The American sports tycoons Tom Hicks and George Gillet Jnr are on the verge of announcing their takeover of Liverpool after lodging a formal offer for the Anfield club worth £470m.
Hicks, 60, who owns the NHL's Dallas Stars and the Texas Rangers baseball franchise, and the 68-year-old Gillet Jnr, owner of the Montreal Canadiens ice hockey team, officially presented their proposals to a Liverpool board meeting at Anfield yesterday where, it is believed, they were given the green light to proceed with the third American takeover of a major Premiership club.
The multimillionaires intend to take a 50-50 ownership of Liverpool, thereby restricting the amount of debt on the club's books, and will initially pay £88m for the 51.6 per cent majority shareholding of the chairman, David Moores. Their offer of £5,000 a share will then extend to all remaining shareholders, increasing their outlay on the shareholding to a total of £175m, and their plans will also involve inheriting £80m worth of debt and committing £215m to the construction of a new 60,000-seat stadium just a stone's throw from Anfield on Stanley Park.
Work is due to commence on the new stadium next month and the Anfield hierarchy are keen for the takeover to proceed without delay following the dramatic withdrawal of Dubai International Capital's interest last week, with Moores understood to have accepted the American deal in principle last Thursday. Moores was urged to accept the more attractive share price from Hicks and Gillet Jnr by fellow shareholders prior to the collapse of the DIC deal and, providing no unexpected problems materialise, the businessmen will announce the acquisition of their latest sporting institution within days.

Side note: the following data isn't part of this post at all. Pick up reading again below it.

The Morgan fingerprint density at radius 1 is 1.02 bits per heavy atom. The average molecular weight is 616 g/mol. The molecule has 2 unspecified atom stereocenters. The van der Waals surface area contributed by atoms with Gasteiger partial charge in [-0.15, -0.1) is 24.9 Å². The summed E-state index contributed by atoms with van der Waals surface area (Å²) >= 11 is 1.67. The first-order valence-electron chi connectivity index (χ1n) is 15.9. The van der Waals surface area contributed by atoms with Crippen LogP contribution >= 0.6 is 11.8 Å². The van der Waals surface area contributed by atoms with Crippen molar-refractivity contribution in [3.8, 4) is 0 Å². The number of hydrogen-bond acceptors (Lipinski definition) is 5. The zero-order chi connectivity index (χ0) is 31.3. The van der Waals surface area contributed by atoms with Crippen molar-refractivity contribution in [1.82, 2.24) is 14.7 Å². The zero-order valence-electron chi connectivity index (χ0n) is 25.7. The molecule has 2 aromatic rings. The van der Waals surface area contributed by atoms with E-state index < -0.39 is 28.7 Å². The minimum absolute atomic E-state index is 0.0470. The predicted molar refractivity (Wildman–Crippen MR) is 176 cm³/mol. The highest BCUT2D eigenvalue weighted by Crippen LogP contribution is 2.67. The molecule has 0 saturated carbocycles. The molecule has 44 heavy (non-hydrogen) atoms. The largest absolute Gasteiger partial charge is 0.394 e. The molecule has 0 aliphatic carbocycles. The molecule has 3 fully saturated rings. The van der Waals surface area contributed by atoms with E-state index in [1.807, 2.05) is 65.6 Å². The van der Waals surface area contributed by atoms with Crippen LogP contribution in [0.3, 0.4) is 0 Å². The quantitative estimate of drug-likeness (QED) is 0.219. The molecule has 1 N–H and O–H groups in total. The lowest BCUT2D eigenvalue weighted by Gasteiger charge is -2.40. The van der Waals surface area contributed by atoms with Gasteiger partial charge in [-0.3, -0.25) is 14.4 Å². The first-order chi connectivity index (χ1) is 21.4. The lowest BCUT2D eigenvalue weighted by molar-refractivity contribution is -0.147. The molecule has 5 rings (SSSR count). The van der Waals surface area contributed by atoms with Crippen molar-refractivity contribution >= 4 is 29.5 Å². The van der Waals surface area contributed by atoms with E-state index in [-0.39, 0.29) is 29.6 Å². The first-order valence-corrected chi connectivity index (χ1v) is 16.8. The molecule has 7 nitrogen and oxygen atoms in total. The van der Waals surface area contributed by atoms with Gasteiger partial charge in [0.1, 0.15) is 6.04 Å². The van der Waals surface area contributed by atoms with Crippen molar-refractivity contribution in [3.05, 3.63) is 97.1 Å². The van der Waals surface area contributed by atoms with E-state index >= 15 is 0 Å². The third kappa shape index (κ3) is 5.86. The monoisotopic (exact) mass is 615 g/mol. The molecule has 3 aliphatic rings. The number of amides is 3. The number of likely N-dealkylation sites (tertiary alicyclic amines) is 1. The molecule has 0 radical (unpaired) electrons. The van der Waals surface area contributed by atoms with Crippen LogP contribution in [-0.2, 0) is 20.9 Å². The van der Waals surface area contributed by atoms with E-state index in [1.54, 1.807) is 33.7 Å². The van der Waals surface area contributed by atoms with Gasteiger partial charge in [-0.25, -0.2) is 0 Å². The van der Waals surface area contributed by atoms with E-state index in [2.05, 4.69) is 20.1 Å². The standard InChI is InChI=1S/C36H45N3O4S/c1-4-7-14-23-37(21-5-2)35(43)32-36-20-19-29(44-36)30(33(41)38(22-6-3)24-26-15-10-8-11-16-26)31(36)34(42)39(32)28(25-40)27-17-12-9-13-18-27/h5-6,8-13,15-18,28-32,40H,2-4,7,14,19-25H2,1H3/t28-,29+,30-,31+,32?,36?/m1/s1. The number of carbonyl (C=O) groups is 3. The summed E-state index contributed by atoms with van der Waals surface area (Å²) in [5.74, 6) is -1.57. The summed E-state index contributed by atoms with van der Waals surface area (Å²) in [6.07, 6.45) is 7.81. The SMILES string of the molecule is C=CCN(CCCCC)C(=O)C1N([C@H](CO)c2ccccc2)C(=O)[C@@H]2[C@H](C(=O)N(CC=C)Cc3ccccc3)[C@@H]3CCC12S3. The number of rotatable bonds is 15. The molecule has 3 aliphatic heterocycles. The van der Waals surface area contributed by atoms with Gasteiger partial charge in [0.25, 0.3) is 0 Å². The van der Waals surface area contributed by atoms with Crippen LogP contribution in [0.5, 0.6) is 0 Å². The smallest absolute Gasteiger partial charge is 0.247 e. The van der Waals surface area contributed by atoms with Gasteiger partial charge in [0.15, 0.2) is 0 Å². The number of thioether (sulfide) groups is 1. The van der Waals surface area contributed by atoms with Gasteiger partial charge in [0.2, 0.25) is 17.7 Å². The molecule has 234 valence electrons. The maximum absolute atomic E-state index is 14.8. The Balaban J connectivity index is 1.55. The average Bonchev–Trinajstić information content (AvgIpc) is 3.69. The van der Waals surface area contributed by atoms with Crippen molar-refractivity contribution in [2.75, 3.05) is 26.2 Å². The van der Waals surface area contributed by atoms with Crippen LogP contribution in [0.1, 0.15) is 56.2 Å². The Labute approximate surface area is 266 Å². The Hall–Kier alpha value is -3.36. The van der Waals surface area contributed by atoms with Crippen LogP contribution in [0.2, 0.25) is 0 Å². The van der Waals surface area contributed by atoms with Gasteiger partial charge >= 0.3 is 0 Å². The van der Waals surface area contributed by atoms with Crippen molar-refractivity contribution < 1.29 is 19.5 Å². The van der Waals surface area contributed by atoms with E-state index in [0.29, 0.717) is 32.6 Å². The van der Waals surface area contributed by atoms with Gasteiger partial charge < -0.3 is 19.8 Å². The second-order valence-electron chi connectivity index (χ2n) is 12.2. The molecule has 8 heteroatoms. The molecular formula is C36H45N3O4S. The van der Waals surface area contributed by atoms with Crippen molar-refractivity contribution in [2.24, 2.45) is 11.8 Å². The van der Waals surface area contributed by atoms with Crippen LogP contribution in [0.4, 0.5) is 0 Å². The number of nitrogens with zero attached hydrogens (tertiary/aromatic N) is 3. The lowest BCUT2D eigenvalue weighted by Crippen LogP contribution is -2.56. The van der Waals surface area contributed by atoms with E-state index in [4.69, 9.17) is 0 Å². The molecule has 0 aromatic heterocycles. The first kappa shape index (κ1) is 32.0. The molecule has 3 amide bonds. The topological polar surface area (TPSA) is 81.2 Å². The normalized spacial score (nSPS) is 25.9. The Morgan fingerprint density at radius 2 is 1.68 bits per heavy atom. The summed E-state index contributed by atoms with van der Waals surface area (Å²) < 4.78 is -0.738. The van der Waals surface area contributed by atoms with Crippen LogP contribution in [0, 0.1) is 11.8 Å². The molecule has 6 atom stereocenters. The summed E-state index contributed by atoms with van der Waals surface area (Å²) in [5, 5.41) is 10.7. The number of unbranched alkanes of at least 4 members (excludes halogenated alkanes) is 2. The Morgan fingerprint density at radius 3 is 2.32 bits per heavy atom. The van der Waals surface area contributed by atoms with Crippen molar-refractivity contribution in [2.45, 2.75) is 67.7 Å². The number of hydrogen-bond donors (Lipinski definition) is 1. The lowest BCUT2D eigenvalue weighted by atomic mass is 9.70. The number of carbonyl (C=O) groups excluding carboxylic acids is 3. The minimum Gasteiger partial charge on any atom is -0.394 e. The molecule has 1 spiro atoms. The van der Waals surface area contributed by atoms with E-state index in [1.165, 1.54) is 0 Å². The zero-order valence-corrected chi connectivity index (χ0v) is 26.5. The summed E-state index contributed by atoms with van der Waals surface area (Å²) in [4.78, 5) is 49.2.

Rafael Benitez's jibe, born of frustration, that Everton were a "small club" continued to provoke a response yesterday with the Irish midfielder Lee Carsley rounding on the Liverpool manager and labelling his remark as "stupid".
The comment followed the weekend draw at the 205th Merseyside derby but Carsley was still bridling at the inference that he was performing for a far less significant club than the one that Benitez manages.
"I thought it was a stupid thing to say," the 32-year-old said. "I understand that straight after a game when the television cameras are pointed at you that you are probably a bit frustrated. But when he [Benitez] got home I'm sure that when he saw some of the chances we created, for instance Andy Johnson's chance near the end, he will realise he made a mistake. He can't have been watching the first game at Goodison Park because we absolutely annihilated them [3-0]."
Carsley was speaking after meeting with the rest of the Republic of Ireland squad ahead of their European Championship qualifier away to San Marino tomorrow evening. Although Everton may argue, with some justification, that they are not a "small club" in England, whatever that accusation is supposed to mean, the Sammarinese would not attempt to dispute they are minnows.
The 195th best team in the world, with only two full-time players and a history of thumping defeats, including a 5-0 reverse when they met Ireland last autumn to provide Stephen Staunton's side with a desperately needed victory in Group D, have no pretensions.
Neither does Carsley, to be fair, and his return, after ruling himself out of international football for two years and then being foolishly neglected by Staunton as he attempted to return, has added some steel.
Carsley will be the oldest player for Ireland tomorrow with Staunton calling up seven uncapped players to his squad while also lacking the experience of the injured Newcastle United duo of Stephen Carr and Shay Given.Reuse content